to 30 April.

From 1 May

Alexander Frater


Consul Hewlett, appointed on 9 November 1877, took charge from Frater on 1 May 1878.
1879 Archer Rotch Hewlett


to 20 October.

20 Oct to 31 Dec.


William Holland

Hewlett was seconded as Consul at Canton on 30 November but left Taiwan in October. Hewlett remained at Canton until 1885.
1880 [Archer Rotch Hewlett]

[George Phillips]

From 1 Jan. Pelham Laird Warren Hewlett [absent].

Warren arrived 29 Dec 1879 and took charge from Holland 1 Jan.

Phillips [absent].


George Phillips

to 15 Feb.

From 16 Feb.

Pelham Laird Warren


Consul Phillips appointed to Taiwan on 25 February 1880 but did not arrive until 13 February 1881.
1882 George Phillips



to 2 July.

2 - 21 July.

From 21 July


Pierre Frederick Hausser

Thomas Watters

In August Consul Phillips was officiating Consul at Swatow until April 1886. Phillips left Student Interpreter Hausser in charge of the Consulate until the arrival of the officiating Consul Watters.
1883 [George Phillips] to 31 March.

From 31 March

Thomas Watters

Pelham Laird Warren

1884 [George Phillips] to 15 February.

15 Feb to 22 Dec.

From 22 Dec.

Pelham Laird Warren

William Gregory

William Donald Spence

Warren, whose wife had died on 14 Jan., departed as Vice-Consul to Pagoda Island. Gregory was the officiating Consul.
1885 [George Phillips]  

William Donald Spence

1886 [George Phillips]


Pelham Laird Warren

to 28 February.

28 Feb to 21 Apr.

From 21 April

William Donald Spence

Michie Forbes Anderson Fraser


Phillips was officiating Consul at Swatow until 19 April 1886.

Warren ordered to Taiwan by Peking on 8 March. Arrived on 21 April, when his rank was still Vice-Consul. He was officially promoted Consul at Taiwan on 19 July 1886.

1887 Pelham Laird Warren      
1888 Pelham Laird Warren


to 4 June.

From 4 June


George Macdonald Home Playfair

Consul Warren took Home Leave.

Pelham Laird Warren

to 27 July.

From 27 July

George Macdonald Home Playfair


1890 Pelham Laird Warren      
1891 Pelham Laird Warren      
1892 Pelham Laird Warren      
1893 Pelham Laird Warren


to August.

August to 29 November.

From 29 Nov. 


Ambrose John Sundius

William Holland


Richard Willett Hurst

to 15 Jan.

From 15 Jan.

William Holland


Hurst was appointed Consul at Taiwan on 1 December 1893 and arrived in January.
1895 Richard Willett Hurst     From 30 November 1895 the Consulate was under the British Minister at Tokyo, Japan.
1896 Richard Willett Hurst to 30 April.    
Japan Consular Service
The Japan Consular Service divided Formosa into two Districts with two Consuls. One Consul resided at Tamsui and was responsible for the Prefectures of Taihoku (Taipei), Shinchiku (Hsinchu), Taichiu (Taichung), and the Sub-Prefecture of Giran (Ilan). The other Consul resided at Tainan and was responsible for the Consular District of Tainan (South Formosa).

Joseph Henry Longford


30 April to Dec.

From December


Ernest Alfred Griffiths

Longford was appointed Consul at Tainan on 4 February 1896, and then to Nagasaki on 28 December 1896.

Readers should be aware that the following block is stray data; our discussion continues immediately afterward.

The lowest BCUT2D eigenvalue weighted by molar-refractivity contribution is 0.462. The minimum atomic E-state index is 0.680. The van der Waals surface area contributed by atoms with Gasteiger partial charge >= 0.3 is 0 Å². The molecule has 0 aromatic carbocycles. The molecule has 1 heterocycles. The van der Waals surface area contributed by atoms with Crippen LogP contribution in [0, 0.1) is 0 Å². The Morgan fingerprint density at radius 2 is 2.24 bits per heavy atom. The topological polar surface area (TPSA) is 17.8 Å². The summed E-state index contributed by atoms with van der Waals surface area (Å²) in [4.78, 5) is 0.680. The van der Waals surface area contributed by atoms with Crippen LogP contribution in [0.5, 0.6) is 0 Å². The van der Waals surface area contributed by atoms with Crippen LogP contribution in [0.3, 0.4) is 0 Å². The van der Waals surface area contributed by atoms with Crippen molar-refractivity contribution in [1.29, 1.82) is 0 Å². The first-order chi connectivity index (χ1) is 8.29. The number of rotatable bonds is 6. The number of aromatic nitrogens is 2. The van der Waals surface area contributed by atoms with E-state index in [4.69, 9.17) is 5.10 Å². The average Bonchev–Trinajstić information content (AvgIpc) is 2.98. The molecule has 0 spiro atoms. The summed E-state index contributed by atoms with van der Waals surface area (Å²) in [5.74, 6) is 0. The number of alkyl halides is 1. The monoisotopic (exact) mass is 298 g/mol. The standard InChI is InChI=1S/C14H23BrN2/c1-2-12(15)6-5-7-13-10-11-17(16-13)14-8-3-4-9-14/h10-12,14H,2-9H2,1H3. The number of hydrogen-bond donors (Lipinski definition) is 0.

William Joseph Kenny


to 31 January.

1 Feb. to July.

From July

Ernest Alfred Griffiths


Ernest Alfred Griffiths

Kenny was appointed Consul at Tainan on 28 December 1896. Kenny became very sick on Formosa from June, and was seconded to Honolulu, Hawaii, on 23 October 1897.
1898 [William Joseph Kenny]   Ernest Alfred Griffiths  
1899 [William Joseph Kenny]   Ernest Alfred Griffiths  
1900 William Joseph Kenny 27 July Thomas Harrington Kenny took Local Leave on 27 July. Griffiths on Home Leave.
1901 William Joseph Kenny      
1902 William Joseph Kenny


to 29 January.

From 29 Jan.


Ernest Alfred Griffiths

Kenny took Home Leave, and was then appointed Consul-General for the Philippine Islands on 21 May 1903.

Alfred Ernest Wileman

to 9 November.

From 9 Nov.

Ernest Alfred Griffiths


Wileman appointed Consul for the Consular District of Tainan on 21 May.
1904 Alfred Ernest Wileman      
1905 Alfred Ernest Wileman      
1906 Alfred Ernest Wileman      
1907 Alfred Ernest Wileman 13 Apr to 5 Dec.

Alfred Richard Firth

1908 Alfred Ernest Wileman      
1909 Alfred Ernest Wileman


to 1 May.

From 1 May


William Massy Royds



to 24 March.

24 March to 9 July.

William Massy Royds

Alfred Richard Firth

Firth was Acting Consul at Tamsui and only stayed in Tainan from 21 to 27 March.

Alfred Richard Firth was Acting Consul at Tamsui and only stayed in Tainan from 21 to 27 March 1910, under orders from Sir Claude Maxwell MacDonald, the British Minister at Tokyo, to mothball the Consular District of Tainan, pending re-opening or sale of the the Consular properties. Final approval by the British Treasury of this closure was received by Firth on 9 July 1910. The Consular properties were eventually sold on 4 December 1925 to the Japanese Government.

From 1910 on all consular matters were dealt with by the Formosa Consulate based at Tamsui.

Sources: Lo Hui-min and Bryant, Helen; British Diplomatic and Consular Establishments in China: 1793-1949, Volume II Consular Establishments 1843-1949; SMC Publishing Inc., Taipei, Taiwan, 1988.

The National Archives, British Foreign Office Files, series FO 228 (China) and series FO 262 (Japan).

Ruxton, Ian [ed]; The Correspondence and Diaries of Sir Ernest Mason Satow; (various titles).

Oakley, David Charles; The Story of the British Consulate at Takow; Privately published, Kaohsiung, 2007.

Coates, P. D.; The China Consuls: British Consular Officers, 1843-1943; Oxford University Press, 1988.

The Takao Club

British Consuls in South Formosa